SUNRISE – New dawns for neighbourhood mobility

 

By Dr. María Teresa de la Cruz, Project Manager in Research Office at ZLC and Dr. Susana Val, ZLC Director and Research Affiliate at MIT CTL.

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Residents of urban neighbourhoods across Europe can face serious mobility issues (rural residents as well, but the issues here may be rather different). For the elderly, the young, the infirm, some physical impediments are obvious, but there can be other mobility barriers: for women and children or for LGBT+ or racial minorities around perceived safety; language and cultural barriers may limit access to transport; geographical features from hills or rivers to an arterial road may also restrict mobility, as of course does poverty. But mobility problems are not the preserve of ‘deprived’ communities – there are many instances of affluent, even desirable, areas that appear to have been developed on the assumption that every resident can and will drive a car.

Many cities and conurbations have adopted the SUMP approach (Sustainable Urban Mobility Strategy – itself developed in part by other EU-funded projects). But this inevitably takes a top-down view of the city as a whole, and often fails to capture the particular issues that individual neighbourhoods and communities face.  However well-researched and planned, top down policies too often feel to residents as though they are being imposed by a, typically white and male, car-driving class. ‘City Hall’ struggles to capture or predict the real-life impacts at local level of well-meant city-wide interventions. ZLC has been advising the Horizon 2020-funded SUNRISE project – for Sustainable Urban Research and Implementation Support in Europe – which has been exploring how to complement the SUMP approach with bottom-up, community-led Sustainable Neighbourhood Mobility Planning (SNMP).

SUNRISE started from the premis that local residents (including businesses) are by definition the experts in the mobility problems they face, but very far from expert in legislation, funding, planning and the ways that the authorities function. How do we develop ‘co-creation’ of mobility solutions? How do we capture their experience of how the community actually works, or should work? How do we put citizens at the centre, how do we engage new stakeholders, vulnerable sectors of the population?

SUNRISE worked with neighbourhoods, with varying characteristics, in six conurbations – Southend (UK), Malmo (Sweden), Bremen (Germany), Budapest (Hungary), Thessaloniki (Greece) and Jerusalem (Israel). A number of other cities were involved as observers or ‘take-up’ partners.

Traditional ‘consultation’ often fail. Residents are understandably dubious about how far their needs and reservations will be considered. More practically, if the issue is, for example, that people do not feel safe on the streets after nightfall, then holding a ‘town hall’ consultation on a winter evening is unlikely to attract those most affected.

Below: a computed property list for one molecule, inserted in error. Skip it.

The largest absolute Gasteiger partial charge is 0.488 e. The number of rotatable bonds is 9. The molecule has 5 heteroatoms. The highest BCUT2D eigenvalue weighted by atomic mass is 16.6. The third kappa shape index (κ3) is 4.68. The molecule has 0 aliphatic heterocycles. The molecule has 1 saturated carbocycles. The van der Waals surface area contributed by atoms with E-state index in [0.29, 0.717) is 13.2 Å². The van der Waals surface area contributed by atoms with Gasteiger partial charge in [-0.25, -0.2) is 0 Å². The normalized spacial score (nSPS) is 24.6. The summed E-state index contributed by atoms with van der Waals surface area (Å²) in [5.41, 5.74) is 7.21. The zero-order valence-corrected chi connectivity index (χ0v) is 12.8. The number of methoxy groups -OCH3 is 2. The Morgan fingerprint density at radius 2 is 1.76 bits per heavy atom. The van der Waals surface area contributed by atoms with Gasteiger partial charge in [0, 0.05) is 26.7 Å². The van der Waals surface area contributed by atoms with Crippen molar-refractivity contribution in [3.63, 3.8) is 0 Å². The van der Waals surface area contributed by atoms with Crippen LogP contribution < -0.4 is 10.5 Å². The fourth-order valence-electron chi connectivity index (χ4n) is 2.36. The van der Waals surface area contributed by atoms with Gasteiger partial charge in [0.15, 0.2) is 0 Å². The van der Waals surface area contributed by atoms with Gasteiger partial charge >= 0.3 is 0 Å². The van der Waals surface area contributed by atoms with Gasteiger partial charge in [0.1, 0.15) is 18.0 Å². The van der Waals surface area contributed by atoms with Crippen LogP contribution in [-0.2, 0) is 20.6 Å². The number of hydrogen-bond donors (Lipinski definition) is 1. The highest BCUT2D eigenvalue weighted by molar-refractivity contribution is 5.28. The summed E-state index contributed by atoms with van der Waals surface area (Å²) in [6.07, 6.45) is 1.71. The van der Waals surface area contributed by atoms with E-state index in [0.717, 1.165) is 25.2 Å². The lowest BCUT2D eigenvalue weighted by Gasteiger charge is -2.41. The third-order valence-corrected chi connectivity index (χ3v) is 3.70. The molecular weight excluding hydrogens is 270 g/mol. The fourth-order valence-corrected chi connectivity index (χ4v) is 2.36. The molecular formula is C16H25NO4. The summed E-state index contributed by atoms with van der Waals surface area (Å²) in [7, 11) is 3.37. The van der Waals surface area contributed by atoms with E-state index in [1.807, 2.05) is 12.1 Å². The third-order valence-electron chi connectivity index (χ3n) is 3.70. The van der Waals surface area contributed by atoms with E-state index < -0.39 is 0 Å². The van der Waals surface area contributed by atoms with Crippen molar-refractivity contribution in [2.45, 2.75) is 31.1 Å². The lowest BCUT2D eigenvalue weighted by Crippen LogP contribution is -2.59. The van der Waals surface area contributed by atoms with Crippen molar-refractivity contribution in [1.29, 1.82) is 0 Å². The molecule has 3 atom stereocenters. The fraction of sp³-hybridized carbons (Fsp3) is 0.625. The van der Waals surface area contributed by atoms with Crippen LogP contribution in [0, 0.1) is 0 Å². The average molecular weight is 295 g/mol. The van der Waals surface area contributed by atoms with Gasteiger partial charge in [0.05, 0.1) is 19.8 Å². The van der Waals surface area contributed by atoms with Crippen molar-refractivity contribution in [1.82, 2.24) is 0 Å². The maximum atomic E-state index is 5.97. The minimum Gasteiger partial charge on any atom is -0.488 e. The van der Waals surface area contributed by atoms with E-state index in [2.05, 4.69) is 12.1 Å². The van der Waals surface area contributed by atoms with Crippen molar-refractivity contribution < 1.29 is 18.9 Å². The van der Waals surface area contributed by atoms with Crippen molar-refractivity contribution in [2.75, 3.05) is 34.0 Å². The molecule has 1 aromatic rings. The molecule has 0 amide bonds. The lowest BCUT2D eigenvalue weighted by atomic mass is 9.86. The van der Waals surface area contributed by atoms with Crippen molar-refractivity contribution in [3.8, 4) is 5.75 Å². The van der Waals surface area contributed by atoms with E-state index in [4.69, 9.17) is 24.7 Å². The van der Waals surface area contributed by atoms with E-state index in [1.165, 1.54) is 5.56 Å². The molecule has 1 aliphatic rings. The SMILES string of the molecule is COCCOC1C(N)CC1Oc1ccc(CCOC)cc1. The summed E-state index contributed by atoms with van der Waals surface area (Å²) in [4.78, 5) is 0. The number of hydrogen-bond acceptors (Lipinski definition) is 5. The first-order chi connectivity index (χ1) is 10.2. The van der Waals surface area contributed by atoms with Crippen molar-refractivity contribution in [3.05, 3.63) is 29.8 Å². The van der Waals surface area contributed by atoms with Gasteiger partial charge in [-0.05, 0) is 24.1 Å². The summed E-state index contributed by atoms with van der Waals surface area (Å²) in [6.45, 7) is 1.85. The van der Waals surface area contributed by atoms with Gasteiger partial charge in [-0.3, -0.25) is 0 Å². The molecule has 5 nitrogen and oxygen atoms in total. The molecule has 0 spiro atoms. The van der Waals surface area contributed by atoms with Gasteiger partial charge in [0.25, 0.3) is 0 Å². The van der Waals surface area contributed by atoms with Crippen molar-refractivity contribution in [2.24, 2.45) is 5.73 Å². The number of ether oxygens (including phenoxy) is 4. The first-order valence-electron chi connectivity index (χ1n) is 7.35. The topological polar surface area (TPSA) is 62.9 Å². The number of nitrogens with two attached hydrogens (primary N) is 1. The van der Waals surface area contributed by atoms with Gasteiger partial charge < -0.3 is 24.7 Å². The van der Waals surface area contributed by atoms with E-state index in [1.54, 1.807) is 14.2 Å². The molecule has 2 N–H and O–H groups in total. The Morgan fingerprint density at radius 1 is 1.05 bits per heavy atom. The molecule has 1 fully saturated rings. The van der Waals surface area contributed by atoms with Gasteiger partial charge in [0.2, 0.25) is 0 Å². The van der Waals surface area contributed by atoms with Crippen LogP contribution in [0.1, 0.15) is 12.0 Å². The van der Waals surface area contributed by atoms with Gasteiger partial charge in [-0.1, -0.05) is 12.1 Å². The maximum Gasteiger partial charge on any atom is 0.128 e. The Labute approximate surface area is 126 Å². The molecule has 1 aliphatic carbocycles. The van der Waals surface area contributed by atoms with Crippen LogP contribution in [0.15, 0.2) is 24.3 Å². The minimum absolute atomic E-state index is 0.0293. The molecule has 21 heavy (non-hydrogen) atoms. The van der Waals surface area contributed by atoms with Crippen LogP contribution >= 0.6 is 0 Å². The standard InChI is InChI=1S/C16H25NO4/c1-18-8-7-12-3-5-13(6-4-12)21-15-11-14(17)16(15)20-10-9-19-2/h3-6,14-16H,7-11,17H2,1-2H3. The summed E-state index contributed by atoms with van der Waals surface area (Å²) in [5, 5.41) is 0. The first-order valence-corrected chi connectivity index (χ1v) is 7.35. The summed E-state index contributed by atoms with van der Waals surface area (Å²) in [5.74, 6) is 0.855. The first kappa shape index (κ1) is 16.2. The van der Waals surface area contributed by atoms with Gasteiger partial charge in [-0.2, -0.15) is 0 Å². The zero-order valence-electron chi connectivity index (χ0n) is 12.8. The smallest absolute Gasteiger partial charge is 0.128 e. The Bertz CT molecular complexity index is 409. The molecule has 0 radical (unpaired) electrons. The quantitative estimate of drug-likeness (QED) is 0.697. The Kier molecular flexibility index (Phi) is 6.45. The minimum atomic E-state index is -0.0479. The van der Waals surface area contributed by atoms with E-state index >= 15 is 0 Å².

Top-down initiatives are often driven by urban, national or even EU-level rules and directives. These measures being self-evidently virtuous, there is little involvement of the affected groups. They are often based around tax-funded infrastructure and equipment changes, and address higher-level rather than local issues, with unintended local consequences.

Bottom-up approaches, by contrast, are typically driven by local businesses, NGOs such as community action groups and resident associations. Often they depend on volunteer action or the individual initiatives of residents and businesses – for example, a shop owner providing cycle stands, or parents organising a ‘walking school bus’. Often these initiatives require little or no investment in infrastructure. They can build local identity, cohesion and pride, they can promote more joined-up thinking by authorities at local level, and to the extent that authorities facilitate local choices, can boost perceptions of democratic legitimacy.

There are problems though: there may be no formalised power behind individual initiatives (‘You can’t put that cycle rack here – you’re blocking a public walkway’). Building deep and effective participation takes time, and doesn’t respect deadlines. If participation is low, the process is liable to ‘capture’ by the most vocal participants, or the process may be driven by a few ‘champions’ who eventually suffer from participation fatigue.

But SUNRISE found that operation at local level can be leveraged through co-creation. The neighbourhood is, after all, for most people an extended version of the home and where ‘everyday life’ unfolds. Promoting life within the community is conducive to ‘active’ modes such as walking and cycling, and should strengthen local business, prosperity and employment (which itself may drive down ‘unnecessary’ transport activity). Interventions often require little investment, their results are direct and tangible, and if they need to be modified (or even abandoned) this can be done without loss of ‘face’, or accusations of waste.